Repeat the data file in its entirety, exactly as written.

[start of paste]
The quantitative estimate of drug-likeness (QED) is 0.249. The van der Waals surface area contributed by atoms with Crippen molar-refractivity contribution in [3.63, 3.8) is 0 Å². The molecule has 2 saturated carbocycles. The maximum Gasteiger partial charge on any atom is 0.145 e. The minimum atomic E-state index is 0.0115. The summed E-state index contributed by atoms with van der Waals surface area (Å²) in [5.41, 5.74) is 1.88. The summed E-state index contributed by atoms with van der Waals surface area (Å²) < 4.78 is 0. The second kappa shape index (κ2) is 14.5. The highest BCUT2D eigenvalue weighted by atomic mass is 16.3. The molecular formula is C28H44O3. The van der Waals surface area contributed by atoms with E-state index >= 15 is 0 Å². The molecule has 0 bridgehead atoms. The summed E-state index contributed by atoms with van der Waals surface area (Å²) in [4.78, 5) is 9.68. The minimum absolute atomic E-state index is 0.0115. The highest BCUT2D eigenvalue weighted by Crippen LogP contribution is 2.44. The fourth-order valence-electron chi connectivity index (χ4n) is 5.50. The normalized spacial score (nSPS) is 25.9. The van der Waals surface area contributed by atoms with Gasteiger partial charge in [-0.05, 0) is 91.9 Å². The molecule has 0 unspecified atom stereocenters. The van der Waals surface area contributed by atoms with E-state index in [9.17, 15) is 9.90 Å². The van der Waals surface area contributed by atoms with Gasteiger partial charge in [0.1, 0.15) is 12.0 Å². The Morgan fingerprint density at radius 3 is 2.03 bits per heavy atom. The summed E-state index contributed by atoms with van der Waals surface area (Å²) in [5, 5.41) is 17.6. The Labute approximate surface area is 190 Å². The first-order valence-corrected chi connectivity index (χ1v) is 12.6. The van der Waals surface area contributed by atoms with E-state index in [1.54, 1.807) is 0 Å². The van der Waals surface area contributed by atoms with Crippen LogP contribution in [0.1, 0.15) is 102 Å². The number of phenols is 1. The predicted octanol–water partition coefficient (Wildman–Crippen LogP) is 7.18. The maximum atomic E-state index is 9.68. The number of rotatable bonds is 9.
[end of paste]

The quantitative estimate of drug-likeness (QED) is 0.249. The van der Waals surface area contributed by atoms with Crippen molar-refractivity contribution in [3.63, 3.8) is 0 Å². The molecule has 2 saturated carbocycles. The maximum Gasteiger partial charge on any atom is 0.145 e. The minimum atomic E-state index is 0.0115. The summed E-state index contributed by atoms with van der Waals surface area (Å²) in [5.41, 5.74) is 1.88. The summed E-state index contributed by atoms with van der Waals surface area (Å²) < 4.78 is 0. The second kappa shape index (κ2) is 14.5. The highest BCUT2D eigenvalue weighted by atomic mass is 16.3. The molecular formula is C28H44O3. The van der Waals surface area contributed by atoms with E-state index >= 15 is 0 Å². The molecule has 0 bridgehead atoms. The summed E-state index contributed by atoms with van der Waals surface area (Å²) in [4.78, 5) is 9.68. The minimum absolute atomic E-state index is 0.0115. The highest BCUT2D eigenvalue weighted by Crippen LogP contribution is 2.44. The fourth-order valence-electron chi connectivity index (χ4n) is 5.50. The normalized spacial score (nSPS) is 25.9. The van der Waals surface area contributed by atoms with Gasteiger partial charge in [-0.05, 0) is 91.9 Å². The molecule has 0 unspecified atom stereocenters. The van der Waals surface area contributed by atoms with E-state index in [9.17, 15) is 9.90 Å². The van der Waals surface area contributed by atoms with Gasteiger partial charge in [0.1, 0.15) is 12.0 Å². The Morgan fingerprint density at radius 3 is 2.03 bits per heavy atom. The summed E-state index contributed by atoms with van der Waals surface area (Å²) in [5, 5.41) is 17.6. The Labute approximate surface area is 190 Å². The first-order valence-corrected chi connectivity index (χ1v) is 12.6. The van der Waals surface area contributed by atoms with E-state index in [1.54, 1.807) is 0 Å². The van der Waals surface area contributed by atoms with Crippen LogP contribution in [0.1, 0.15) is 102 Å². The number of phenols is 1. The predicted octanol–water partition coefficient (Wildman–Crippen LogP) is 7.18. The maximum atomic E-state index is 9.68. The number of rotatable bonds is 9.